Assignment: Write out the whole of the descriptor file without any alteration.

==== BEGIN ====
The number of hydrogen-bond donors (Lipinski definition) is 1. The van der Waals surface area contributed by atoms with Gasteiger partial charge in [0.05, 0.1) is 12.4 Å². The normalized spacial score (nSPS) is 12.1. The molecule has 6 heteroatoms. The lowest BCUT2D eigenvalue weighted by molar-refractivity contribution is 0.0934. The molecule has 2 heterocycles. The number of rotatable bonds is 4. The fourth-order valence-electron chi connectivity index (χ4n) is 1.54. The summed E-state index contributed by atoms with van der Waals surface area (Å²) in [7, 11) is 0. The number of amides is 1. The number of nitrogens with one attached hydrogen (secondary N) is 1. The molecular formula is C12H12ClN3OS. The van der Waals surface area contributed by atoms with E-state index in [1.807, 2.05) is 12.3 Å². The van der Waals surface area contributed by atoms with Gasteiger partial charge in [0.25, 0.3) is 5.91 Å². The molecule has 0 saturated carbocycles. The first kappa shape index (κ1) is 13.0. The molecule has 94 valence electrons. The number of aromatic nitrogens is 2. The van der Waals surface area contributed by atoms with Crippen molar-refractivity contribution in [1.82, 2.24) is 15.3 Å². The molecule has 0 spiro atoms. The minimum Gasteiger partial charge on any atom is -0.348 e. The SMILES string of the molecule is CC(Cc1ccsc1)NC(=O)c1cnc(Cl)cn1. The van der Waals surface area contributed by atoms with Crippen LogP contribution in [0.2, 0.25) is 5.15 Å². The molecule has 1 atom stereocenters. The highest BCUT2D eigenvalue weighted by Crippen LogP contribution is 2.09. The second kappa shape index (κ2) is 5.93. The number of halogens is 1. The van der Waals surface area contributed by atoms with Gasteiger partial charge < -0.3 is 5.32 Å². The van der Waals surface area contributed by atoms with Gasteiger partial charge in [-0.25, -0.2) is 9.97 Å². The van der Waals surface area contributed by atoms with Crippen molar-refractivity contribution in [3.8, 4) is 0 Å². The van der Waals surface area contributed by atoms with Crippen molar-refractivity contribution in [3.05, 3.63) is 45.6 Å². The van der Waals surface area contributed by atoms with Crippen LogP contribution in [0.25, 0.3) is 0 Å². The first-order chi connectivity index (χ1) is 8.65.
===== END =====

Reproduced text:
The number of hydrogen-bond donors (Lipinski definition) is 1. The van der Waals surface area contributed by atoms with Gasteiger partial charge in [0.05, 0.1) is 12.4 Å². The normalized spacial score (nSPS) is 12.1. The molecule has 6 heteroatoms. The lowest BCUT2D eigenvalue weighted by molar-refractivity contribution is 0.0934. The molecule has 2 heterocycles. The number of rotatable bonds is 4. The fourth-order valence-electron chi connectivity index (χ4n) is 1.54. The summed E-state index contributed by atoms with van der Waals surface area (Å²) in [7, 11) is 0. The number of amides is 1. The number of nitrogens with one attached hydrogen (secondary N) is 1. The molecular formula is C12H12ClN3OS. The van der Waals surface area contributed by atoms with E-state index in [1.807, 2.05) is 12.3 Å². The van der Waals surface area contributed by atoms with Gasteiger partial charge in [0.25, 0.3) is 5.91 Å². The molecule has 0 saturated carbocycles. The first kappa shape index (κ1) is 13.0. The molecule has 94 valence electrons. The number of aromatic nitrogens is 2. The van der Waals surface area contributed by atoms with Crippen molar-refractivity contribution in [1.82, 2.24) is 15.3 Å². The molecule has 0 spiro atoms. The minimum Gasteiger partial charge on any atom is -0.348 e. The SMILES string of the molecule is CC(Cc1ccsc1)NC(=O)c1cnc(Cl)cn1. The van der Waals surface area contributed by atoms with Crippen LogP contribution in [0.2, 0.25) is 5.15 Å². The molecule has 1 atom stereocenters. The highest BCUT2D eigenvalue weighted by Crippen LogP contribution is 2.09. The second kappa shape index (κ2) is 5.93. The number of halogens is 1. The van der Waals surface area contributed by atoms with Gasteiger partial charge < -0.3 is 5.32 Å². The van der Waals surface area contributed by atoms with Gasteiger partial charge in [-0.25, -0.2) is 9.97 Å². The van der Waals surface area contributed by atoms with Crippen molar-refractivity contribution in [3.8, 4) is 0 Å². The van der Waals surface area contributed by atoms with Crippen molar-refractivity contribution in [3.05, 3.63) is 45.6 Å². The van der Waals surface area contributed by atoms with Crippen LogP contribution in [0.25, 0.3) is 0 Å². The first-order chi connectivity index (χ1) is 8.65.